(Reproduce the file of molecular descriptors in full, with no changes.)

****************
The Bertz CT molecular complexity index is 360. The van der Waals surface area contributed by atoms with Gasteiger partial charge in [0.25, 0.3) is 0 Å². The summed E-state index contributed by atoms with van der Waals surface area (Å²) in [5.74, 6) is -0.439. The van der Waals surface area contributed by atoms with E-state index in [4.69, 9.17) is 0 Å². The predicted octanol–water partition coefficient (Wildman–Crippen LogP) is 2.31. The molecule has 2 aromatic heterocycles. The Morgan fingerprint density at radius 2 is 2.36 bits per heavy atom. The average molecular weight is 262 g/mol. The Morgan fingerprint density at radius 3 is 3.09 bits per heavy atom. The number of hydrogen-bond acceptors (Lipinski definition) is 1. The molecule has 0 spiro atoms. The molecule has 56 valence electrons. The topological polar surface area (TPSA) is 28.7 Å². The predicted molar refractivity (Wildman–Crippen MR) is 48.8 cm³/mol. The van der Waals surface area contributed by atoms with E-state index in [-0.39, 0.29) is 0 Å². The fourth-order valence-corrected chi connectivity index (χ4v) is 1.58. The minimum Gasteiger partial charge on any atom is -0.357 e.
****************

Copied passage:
The Bertz CT molecular complexity index is 360. The van der Waals surface area contributed by atoms with Gasteiger partial charge in [0.25, 0.3) is 0 Å². The summed E-state index contributed by atoms with van der Waals surface area (Å²) in [5.74, 6) is -0.439. The van der Waals surface area contributed by atoms with E-state index in [4.69, 9.17) is 0 Å². The predicted octanol–water partition coefficient (Wildman–Crippen LogP) is 2.31. The molecule has 2 aromatic heterocycles. The Morgan fingerprint density at radius 2 is 2.36 bits per heavy atom. The average molecular weight is 262 g/mol. The Morgan fingerprint density at radius 3 is 3.09 bits per heavy atom. The number of hydrogen-bond acceptors (Lipinski definition) is 1. The molecule has 0 spiro atoms. The molecule has 56 valence electrons. The topological polar surface area (TPSA) is 28.7 Å². The predicted molar refractivity (Wildman–Crippen MR) is 48.8 cm³/mol. The van der Waals surface area contributed by atoms with E-state index in [-0.39, 0.29) is 0 Å². The fourth-order valence-corrected chi connectivity index (χ4v) is 1.58. The minimum Gasteiger partial charge on any atom is -0.357 e.